What all of these examples show is that the rules for the individual members of each system become less important, and can actually become irrelevant, to understanding the collective behavior of the system. Rather, what is important for the system is the principle of organization that leads to the collective behavior that has emerged. Statistical rules normally dominate to describe the way the system behaves, and predictable results can be obtained for the system, even though the nature of the individual members of the system can act at random. This is the essence of research in complexity and emergence fields of study, and brings about important changes in the way we think about the science of the natural world as well as social sciences. What are the fundamental rules and laws that help describe and explain what we observe? The rules of the individuals (microscopic, local) or of the emergent behaviors of the collective system (macroscopic, global)? Which are more important to understand? Are the rule sets for the local more important than those for the global? Historically most physical science has been geared in a reductionist mindset, breaking problems down further and further to understand the microscopic system of individual components (that is the essence of my days of research in particle physics, for example). Studies of complex systems, however, have been showing the need to step out of the reductionist mindset many scientists have been in and develop an entirely new way of approaching the science. What’s more, the focus needs to be placed on identifying principles and rules of organization, which are more fundamental for the system’s behavior, than the rules of individual components of the system. In addition, what has been observed is that the organizational rules of what are entirely different systems, such as numerous physical systems and numerous models of economics, are nearly identical. This has allowed for unprecedented collaboration between physicists and economists and has lead to new areas of research in econophysics. Most who work in these new areas of study believe we have only scratched the surface in our understanding of emergent behavior of complex systems.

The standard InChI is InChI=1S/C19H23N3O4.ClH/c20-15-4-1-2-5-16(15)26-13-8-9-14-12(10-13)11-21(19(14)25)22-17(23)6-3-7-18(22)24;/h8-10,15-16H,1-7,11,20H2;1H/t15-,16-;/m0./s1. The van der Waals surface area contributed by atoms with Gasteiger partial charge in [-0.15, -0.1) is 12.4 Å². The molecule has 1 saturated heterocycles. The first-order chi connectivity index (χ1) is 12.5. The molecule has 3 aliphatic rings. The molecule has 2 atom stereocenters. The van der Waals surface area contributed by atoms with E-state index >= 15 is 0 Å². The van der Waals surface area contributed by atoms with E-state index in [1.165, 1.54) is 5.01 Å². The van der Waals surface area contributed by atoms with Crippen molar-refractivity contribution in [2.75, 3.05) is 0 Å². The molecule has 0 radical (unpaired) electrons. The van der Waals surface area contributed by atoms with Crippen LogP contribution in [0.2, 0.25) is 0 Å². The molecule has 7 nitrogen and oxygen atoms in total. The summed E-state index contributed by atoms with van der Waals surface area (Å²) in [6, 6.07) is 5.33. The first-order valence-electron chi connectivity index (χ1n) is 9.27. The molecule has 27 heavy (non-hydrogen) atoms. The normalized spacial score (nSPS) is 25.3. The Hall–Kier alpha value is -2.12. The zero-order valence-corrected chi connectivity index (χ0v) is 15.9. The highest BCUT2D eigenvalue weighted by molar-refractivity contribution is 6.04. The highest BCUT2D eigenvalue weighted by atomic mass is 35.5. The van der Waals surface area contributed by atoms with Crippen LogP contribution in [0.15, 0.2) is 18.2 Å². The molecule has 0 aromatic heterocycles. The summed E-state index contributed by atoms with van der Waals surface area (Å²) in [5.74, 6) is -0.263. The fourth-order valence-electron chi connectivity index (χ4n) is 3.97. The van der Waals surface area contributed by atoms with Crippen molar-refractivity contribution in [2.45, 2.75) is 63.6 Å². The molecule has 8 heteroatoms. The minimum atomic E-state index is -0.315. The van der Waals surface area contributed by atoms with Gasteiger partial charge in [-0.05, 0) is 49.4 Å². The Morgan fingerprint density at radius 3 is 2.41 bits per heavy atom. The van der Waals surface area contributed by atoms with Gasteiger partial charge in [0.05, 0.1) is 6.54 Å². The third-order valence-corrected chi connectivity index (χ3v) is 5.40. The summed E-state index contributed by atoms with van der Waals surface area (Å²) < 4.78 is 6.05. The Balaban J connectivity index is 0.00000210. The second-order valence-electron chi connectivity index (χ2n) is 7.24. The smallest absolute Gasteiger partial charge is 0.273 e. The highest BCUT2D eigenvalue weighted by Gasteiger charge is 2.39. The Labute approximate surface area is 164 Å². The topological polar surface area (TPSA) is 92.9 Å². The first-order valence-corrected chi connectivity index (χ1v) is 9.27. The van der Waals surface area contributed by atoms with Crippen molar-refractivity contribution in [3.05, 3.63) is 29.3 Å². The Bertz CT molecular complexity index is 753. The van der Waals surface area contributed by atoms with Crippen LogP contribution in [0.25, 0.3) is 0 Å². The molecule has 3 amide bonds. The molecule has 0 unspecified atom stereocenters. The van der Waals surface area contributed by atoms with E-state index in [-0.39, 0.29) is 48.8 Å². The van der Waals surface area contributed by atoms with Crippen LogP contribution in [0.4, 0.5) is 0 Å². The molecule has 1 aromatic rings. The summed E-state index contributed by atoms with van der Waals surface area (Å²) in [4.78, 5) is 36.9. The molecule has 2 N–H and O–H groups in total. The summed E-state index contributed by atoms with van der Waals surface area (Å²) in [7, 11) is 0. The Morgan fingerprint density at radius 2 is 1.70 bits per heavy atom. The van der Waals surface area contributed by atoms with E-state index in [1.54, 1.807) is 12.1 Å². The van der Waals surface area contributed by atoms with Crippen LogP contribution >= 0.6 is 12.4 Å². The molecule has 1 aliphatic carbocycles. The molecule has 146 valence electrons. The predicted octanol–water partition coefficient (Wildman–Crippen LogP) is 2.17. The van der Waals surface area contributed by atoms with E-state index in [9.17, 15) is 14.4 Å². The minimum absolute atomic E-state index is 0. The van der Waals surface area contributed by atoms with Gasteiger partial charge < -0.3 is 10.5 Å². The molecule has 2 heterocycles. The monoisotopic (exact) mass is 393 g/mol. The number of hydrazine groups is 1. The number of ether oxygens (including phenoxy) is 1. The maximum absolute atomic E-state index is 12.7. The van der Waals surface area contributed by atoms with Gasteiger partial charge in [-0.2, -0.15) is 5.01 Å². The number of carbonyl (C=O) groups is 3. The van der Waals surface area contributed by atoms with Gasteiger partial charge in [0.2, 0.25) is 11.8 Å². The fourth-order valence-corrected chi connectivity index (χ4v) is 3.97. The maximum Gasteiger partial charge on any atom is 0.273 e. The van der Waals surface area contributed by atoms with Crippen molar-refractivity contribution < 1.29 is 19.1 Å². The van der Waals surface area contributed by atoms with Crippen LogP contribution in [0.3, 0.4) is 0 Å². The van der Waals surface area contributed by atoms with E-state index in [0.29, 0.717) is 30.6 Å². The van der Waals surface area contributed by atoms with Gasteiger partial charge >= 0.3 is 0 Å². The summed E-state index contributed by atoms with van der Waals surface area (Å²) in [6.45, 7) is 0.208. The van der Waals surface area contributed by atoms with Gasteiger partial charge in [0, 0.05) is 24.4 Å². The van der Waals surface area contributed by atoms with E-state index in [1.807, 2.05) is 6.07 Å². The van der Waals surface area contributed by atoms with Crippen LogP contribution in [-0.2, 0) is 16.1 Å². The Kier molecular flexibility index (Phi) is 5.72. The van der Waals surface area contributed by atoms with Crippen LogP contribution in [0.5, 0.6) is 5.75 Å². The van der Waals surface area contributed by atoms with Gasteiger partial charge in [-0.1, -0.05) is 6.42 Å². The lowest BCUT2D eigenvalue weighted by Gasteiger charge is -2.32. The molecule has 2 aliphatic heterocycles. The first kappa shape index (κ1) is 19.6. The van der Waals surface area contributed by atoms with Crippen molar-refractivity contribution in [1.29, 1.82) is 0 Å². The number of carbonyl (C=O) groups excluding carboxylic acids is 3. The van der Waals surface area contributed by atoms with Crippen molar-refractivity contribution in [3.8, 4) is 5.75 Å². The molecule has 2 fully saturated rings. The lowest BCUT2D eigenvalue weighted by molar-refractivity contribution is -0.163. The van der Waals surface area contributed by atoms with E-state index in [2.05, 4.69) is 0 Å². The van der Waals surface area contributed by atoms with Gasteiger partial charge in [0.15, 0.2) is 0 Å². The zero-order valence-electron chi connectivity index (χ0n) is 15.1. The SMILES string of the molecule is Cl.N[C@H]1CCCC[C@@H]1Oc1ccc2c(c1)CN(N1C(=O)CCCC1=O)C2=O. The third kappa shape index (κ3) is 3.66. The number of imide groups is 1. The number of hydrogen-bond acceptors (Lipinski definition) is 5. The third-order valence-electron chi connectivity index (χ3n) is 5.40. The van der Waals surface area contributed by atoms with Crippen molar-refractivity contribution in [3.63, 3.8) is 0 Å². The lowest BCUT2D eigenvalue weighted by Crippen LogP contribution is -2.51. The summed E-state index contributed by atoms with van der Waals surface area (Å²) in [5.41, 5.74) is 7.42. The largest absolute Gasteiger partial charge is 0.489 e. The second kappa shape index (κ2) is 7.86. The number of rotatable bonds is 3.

mark said...